The UK has spent months – if we are to believe what we are told – behind the scenes negotiating with Ecuador for Assange’s removal. Having reached the end of the line, or their tethers, William Hague and his officials started making very public threats to invoke little used laws to remove Assange. The idea of breaking into another country’s embassy has created ripples in the murky world of international diplomacy: Russia has waded in, issuing veiled threats, enjoying the opportunity, no doubt, to create a little mischief at the UK’s expense, smarting as it is, from the opprobrium heaped upon it for its treatment of Pussy Riot. Such is the maturity of international diplomacy.
If the UK follows through on its threat, some have warned that our diplomats and overseas staff will be at risk of reciprocity. A game of international tit for tat might ensue: we will have broken the rules and the world of international diplomacy will reserve the right to exact its own retribution. There’s an irony here, as yet untapped, but also, something far more distasteful.
We all know (or at least, suspect) that the cloak of diplomatic immunity has been misused to protect individuals from the consequences of crimes committed in countries in which they resided. Particularly if they were important or monied enough. Indeed, a little investigative journalism into this would be welcome.
Is the UK making an exception for Assange? Has it turned a blind eye to serious allegations made by people who can claim diplomatic immunity or political asylum because it has been expedient to do so? Have other countries done the same for us? Is there one rule for some, and another for the rest of us?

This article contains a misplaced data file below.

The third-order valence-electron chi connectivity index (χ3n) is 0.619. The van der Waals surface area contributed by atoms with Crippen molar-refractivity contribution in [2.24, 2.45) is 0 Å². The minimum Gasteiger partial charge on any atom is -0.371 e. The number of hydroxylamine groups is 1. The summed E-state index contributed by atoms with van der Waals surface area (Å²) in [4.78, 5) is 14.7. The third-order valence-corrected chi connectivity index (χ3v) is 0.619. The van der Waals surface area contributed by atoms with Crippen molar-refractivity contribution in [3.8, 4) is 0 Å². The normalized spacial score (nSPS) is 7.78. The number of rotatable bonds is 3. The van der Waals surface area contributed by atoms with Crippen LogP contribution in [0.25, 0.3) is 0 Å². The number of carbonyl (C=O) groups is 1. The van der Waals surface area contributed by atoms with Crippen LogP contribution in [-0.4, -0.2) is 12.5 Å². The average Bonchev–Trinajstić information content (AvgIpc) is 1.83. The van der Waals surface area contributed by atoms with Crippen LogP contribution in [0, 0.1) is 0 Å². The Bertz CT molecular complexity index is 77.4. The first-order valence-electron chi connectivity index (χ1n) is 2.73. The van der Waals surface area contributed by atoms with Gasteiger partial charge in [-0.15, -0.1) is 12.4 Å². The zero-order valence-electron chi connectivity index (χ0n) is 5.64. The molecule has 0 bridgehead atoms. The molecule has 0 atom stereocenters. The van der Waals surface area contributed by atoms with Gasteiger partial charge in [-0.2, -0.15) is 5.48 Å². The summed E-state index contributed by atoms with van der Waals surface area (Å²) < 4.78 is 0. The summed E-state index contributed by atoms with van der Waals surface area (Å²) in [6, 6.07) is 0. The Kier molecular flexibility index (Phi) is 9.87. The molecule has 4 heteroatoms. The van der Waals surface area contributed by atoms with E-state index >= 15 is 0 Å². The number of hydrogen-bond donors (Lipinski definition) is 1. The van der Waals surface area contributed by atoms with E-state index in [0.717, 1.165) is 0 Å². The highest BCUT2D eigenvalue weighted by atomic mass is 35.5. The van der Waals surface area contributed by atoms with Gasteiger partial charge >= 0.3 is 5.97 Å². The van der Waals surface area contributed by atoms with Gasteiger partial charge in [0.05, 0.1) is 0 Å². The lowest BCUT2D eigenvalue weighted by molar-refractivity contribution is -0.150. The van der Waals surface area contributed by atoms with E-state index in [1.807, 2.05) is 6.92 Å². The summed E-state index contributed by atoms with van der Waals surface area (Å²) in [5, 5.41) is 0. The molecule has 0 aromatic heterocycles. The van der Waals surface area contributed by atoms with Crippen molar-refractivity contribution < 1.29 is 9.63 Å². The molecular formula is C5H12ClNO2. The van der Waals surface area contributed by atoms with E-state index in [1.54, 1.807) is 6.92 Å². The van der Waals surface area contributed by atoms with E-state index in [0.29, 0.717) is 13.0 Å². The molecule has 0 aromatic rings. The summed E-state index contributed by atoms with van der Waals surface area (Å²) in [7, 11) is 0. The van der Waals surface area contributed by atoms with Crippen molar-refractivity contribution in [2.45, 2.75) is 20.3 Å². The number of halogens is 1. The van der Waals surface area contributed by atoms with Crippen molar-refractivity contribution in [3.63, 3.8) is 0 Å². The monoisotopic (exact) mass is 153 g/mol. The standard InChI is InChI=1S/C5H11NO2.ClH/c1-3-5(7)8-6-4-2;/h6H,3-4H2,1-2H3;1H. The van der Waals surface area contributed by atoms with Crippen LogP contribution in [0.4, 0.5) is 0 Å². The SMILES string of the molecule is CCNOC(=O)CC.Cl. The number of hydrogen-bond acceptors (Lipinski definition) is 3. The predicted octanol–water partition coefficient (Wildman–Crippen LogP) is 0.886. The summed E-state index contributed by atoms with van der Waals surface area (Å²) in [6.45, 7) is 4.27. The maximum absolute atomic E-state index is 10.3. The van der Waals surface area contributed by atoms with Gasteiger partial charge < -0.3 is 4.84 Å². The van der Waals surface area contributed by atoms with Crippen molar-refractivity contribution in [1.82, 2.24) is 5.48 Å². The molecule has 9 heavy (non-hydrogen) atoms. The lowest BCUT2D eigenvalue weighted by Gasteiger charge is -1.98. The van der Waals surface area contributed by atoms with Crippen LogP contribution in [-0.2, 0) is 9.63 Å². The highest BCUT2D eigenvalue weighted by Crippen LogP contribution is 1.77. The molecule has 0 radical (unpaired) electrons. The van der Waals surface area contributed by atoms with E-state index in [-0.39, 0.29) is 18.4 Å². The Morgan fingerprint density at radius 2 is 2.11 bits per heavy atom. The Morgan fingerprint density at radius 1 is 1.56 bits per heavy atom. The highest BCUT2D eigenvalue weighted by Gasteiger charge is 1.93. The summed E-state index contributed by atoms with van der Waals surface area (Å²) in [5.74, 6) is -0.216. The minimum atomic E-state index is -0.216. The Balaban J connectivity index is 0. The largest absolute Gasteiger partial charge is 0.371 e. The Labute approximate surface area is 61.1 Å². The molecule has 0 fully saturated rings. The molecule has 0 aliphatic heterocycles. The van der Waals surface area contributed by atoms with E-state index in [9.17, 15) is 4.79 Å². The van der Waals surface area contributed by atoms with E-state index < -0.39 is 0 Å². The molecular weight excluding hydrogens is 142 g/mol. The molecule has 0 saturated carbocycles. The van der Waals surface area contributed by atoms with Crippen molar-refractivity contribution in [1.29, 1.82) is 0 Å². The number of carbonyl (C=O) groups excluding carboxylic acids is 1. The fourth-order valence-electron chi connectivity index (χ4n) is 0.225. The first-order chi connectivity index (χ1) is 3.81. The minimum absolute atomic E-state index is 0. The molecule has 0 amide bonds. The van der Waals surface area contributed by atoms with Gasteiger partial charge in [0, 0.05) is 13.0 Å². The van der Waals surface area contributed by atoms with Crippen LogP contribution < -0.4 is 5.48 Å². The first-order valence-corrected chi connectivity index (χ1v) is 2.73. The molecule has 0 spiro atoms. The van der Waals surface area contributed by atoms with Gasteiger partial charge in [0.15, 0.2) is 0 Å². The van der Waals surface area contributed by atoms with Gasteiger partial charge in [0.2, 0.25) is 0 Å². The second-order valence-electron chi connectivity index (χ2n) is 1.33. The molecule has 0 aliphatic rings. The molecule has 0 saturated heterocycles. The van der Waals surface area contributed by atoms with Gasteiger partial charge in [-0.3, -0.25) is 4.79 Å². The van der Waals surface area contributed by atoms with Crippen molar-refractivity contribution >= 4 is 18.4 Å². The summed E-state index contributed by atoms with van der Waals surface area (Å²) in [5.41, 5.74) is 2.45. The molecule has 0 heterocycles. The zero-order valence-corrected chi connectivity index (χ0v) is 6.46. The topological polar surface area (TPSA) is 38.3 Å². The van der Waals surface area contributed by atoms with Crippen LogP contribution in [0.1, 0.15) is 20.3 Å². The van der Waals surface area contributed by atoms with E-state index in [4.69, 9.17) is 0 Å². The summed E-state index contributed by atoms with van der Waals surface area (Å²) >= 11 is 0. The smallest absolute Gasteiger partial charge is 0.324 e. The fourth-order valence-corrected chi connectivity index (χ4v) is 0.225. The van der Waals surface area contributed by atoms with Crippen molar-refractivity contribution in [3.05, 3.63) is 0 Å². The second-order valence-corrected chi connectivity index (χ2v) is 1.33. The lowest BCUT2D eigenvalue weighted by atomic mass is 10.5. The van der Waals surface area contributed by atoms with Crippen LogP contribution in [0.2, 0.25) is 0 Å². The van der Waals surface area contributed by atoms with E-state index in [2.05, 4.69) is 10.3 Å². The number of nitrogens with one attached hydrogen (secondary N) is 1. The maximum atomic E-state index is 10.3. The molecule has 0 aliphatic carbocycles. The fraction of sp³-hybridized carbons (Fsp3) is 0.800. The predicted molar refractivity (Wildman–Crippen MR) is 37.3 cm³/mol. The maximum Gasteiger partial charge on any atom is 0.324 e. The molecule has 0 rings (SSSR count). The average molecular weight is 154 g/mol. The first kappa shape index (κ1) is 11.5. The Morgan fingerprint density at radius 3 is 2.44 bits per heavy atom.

In effect, this is what Julian Assange appears to have persuaded himself of. That, by embarking on his Wikileaks venture, the rule of law does not apply to him, whether international or domestic. Yet, by his very behaviour over these charges, he has exposed himself as a fraud.
We thought he was on our side. That he shared our distaste of and dislike for the unevenness with which the West applied notions of human rights to others. That he believed in the need to create a more civilised world, where the law applied equally, fairly and justly to all. But in his quest, he appears to have forgotten a self-evident truth: that what keeps us civilised as societies, as communities and as individuals, is a fundamental belief that we should treat others as we would want to be treated ourselves. It’s a tad crude, but in essence, this is the point of human rights and indeed, justice systems.
And in his mission to expose all that is cruel, inhumane, opaque and illegal in our dealings with each other as states, he appears to have forgotten a touchstone principle. That in a fair and just world, the little laws – the ones, for example, which aim to prevent men from using power to abuse women, and to punish them when they appear to do so – matter just as much as the big ones.